It is important that all bodies corporate take legal advice in relation to their rules to ensure they comply with the Unit Titles Act.  If necessary the rules should be amended to comply with the Act so that there is a well defined and common understanding of the rules governing the relationships between the owners and the body corporate.

2. Clearly identify the body corporate's repair and maintenance obligations

The issue of who has responsibility to repair and maintain building elements and what repair should be undertaken is one of the most common source of disputes within unit title developments.

The issues which arise can be complicated.  The boundaries between unit and common property can be difficult to define.  The Act states the body corporate is to repair and maintain the common property and "any building element and infrastructure that relate to or serve more than 1 unit".  How this wording applies to repairs in any given situation is often a matter of debate.  The body corporate's powers to recover costs from owners who substantially benefit from work or who are responsible for the work also needs to be taken into account.  In cases where significant repair work is required a Court ordered scheme under section 74 of the Unit Titles Act is likely to be necessary (Body Corporate FAQs).

The key to avoiding costly disputes in relation to repair obligations is to identify who is responsible for repair and maintenance of the various building elements before issues arise.  If a body corporate discovers in 10 years time that it was obliged to repair a roof, deck, cladding or other building element and it has not been doing so then the body corporate could be sued by unit owners who suffer loss as a result of the body corporate's failure.  The prudent course is the body corporate to resolve these issues at an early stage.

Problems can be avoided if bodies corporate take comprehensive legal advice as to their repair and maintenance obligations.  There is then clarity as to the parts of the building the body corporate and owners are to repair and maintain and it is more likely the body corporate and owners will comply with their obligations.  Keeping the building in a good state of repair and avoiding disputes which delay or frustrate important repair work can only enhance the value of the apartments.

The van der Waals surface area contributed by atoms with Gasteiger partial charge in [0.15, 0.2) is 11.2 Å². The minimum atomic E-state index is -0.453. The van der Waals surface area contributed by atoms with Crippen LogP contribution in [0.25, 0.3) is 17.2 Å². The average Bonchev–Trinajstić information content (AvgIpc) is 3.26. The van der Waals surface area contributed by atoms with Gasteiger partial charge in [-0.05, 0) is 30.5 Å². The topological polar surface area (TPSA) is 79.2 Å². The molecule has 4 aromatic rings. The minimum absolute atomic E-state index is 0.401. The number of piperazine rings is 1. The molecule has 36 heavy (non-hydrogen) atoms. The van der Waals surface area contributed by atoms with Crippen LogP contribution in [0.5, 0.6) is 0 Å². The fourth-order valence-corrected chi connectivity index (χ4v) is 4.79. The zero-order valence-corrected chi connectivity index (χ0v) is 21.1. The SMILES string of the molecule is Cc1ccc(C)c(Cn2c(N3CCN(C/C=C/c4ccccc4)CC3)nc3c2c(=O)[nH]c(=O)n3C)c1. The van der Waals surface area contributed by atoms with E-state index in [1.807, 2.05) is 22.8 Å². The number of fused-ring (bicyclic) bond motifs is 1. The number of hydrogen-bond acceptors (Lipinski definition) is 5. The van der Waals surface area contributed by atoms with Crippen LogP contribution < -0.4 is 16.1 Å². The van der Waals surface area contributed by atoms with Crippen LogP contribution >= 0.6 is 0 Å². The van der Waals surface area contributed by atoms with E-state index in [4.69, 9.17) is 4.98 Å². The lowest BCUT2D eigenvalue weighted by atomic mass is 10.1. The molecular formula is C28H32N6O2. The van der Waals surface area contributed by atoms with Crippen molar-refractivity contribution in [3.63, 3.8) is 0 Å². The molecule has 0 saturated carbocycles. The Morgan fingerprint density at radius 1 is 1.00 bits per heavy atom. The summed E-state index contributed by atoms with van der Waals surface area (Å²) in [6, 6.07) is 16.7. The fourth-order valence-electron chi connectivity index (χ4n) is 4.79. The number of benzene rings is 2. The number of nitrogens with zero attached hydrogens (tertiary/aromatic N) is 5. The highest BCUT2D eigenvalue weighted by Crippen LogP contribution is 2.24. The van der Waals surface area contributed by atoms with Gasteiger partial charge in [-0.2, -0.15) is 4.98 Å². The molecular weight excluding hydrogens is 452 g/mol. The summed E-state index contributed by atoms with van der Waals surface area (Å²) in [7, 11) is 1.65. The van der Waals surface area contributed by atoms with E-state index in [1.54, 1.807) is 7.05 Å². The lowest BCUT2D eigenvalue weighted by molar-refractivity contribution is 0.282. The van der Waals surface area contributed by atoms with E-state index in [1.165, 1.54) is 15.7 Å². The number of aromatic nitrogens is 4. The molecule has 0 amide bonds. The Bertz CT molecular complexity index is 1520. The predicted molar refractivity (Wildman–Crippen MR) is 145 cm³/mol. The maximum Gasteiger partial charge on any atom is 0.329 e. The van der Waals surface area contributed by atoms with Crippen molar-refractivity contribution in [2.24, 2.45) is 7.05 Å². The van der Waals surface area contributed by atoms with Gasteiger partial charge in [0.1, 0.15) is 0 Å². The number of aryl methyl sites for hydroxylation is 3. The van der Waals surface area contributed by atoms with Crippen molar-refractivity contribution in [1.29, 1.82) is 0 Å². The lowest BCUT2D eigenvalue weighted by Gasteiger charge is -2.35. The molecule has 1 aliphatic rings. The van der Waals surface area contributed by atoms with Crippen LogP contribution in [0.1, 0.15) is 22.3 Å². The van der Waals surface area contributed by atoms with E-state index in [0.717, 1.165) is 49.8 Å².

3. Ensure that the body corporate committee understand its role

The body corporate elects a committee which exercises the duties and powers delegated to the committee by the body corporate.  It is common for the body corporate to delegate all of its powers to the committee.

The body corporate committee is required to report to the body corporate on the fulfilment of the duties and powers delegated to it.  The committee must exercise the body corporate's powers in accordance with the body corporate rules and the Unit Titles Act.

The Courts have held that committee members who do not comply with the rules may be held personally liable for their actions and the body corporate will be vicariously liable (Guardian Retail Holdings Ltd v Buddle Findlay [2013] NZAR 988).  So it is important the body corporate committee is fully appraised of the requirements of its role.

In many cases the body corporate committee members will have no governance experience or will be new to unit title developments.  The issues which arise in unit title developments can require expertise in building, accounting, legal or other specialist areas.  It is important that committee members recognise when expert advice is required, that they solicit such advice and then act on that advice.

A body corporate committee which understands the nature of its duties and obligations, reports to the body corporate on a regular basis and takes expert advice when required will ensure the smooth operation of body corporate business and will be a real asset to the owners as a whole.

Grimshaw & Co regularly acts for bodies corporate.  We are experts on the Unit Titles Act and are well placed to advise your body corporate on the validity of body corporate rules, repair and maintenance obligations and provide other specialist advice to body corporate committees.   For assistance please contact Gareth Lewis on (09) 375 2376 or gareth.lewis@grimshaw.co.nz.